A: Nothing! In the audition for the part, the character names had all been changed to deliberately obscure what scene this was, where it took place, and who was involved… So I knew very little.
Q: When did you start to realize you were going to be around for longer?
A: When I read the script for when Abe [proposes the] move-in with Peggy, maybe that was the first moment when I started to daydream about what might be or what could be between Peggy and Abe. I think I probably giggled like a girl and maybe ran around in place.
Q: Did you research the ’60s counterculture in preparation for your role?
A: Quite a bit. And it just so happens that my best friend in the world from pre-school, his father is Wayne Barrett, who was the head political writer for The Village Voice for thirty years…so I grew up with a surrogate father who was a bull-nosed investigative journalist — somebody like Abe. I think I’ve had a good model.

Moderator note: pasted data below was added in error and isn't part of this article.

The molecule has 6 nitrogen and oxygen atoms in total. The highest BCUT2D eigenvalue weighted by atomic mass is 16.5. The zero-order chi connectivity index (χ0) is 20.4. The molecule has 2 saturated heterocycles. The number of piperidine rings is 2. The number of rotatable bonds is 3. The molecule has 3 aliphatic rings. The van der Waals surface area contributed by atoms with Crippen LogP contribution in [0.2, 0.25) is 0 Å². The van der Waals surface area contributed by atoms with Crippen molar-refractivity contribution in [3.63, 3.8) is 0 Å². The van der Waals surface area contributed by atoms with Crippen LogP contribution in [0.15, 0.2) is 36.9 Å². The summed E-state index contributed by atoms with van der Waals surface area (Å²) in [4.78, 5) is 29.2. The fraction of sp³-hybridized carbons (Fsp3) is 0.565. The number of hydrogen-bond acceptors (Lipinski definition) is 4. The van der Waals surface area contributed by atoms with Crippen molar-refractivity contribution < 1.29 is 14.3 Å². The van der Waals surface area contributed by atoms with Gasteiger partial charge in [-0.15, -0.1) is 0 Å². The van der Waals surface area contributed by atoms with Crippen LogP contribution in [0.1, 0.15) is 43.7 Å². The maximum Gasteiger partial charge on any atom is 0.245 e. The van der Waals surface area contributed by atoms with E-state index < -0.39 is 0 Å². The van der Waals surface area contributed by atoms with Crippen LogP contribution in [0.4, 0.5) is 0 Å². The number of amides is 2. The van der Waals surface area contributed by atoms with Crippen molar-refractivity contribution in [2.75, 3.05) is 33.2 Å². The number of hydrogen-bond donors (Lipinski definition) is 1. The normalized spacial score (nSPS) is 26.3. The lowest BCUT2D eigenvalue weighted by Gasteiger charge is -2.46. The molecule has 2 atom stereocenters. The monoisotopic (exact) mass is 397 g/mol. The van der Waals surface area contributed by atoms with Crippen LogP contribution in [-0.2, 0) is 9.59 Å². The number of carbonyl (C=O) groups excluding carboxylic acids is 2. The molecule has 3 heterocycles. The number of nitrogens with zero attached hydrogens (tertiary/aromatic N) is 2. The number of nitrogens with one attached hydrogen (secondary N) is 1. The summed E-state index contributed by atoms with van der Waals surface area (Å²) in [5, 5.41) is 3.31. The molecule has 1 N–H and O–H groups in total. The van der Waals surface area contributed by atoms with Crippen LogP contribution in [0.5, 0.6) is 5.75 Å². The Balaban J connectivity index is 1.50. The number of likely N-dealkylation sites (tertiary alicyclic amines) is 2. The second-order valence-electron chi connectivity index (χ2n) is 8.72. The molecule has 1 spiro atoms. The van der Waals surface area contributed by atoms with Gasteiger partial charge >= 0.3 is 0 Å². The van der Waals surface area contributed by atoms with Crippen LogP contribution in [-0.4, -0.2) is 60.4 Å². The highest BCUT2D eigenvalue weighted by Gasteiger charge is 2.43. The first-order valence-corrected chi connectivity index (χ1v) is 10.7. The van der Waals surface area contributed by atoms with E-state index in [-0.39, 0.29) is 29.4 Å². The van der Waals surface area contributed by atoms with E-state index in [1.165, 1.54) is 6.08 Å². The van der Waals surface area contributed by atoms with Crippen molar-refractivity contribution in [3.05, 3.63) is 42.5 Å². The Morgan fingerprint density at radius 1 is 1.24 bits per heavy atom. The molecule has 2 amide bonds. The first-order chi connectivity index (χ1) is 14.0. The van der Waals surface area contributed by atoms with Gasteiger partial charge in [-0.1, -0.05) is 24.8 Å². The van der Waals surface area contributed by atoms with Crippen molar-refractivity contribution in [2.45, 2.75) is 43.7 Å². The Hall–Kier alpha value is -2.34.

Q: If you lived in the ’60s, which Mad Men character would you have been?
This week, GQ reveals a sneak peek of designs for Banana Republic’s new Mad Men collection, while The New York Times explores the phenomenon of “binge-viewing” shows like Mad Men. Read on for more Mad Men news:
• The New York Times uses Mad Men, Breaking Bad and The Walking Dead as examples of shows where viewers “binge”-view entire seasons in one sitting.
• Iconic Interview interviews Patrick Fischler, who reveals what he loved most about his Mad Men character, Jimmy Barrett.
• To stay up-to-date with all the latest Mad Men news, sign up for the weekly Mad Men Memo.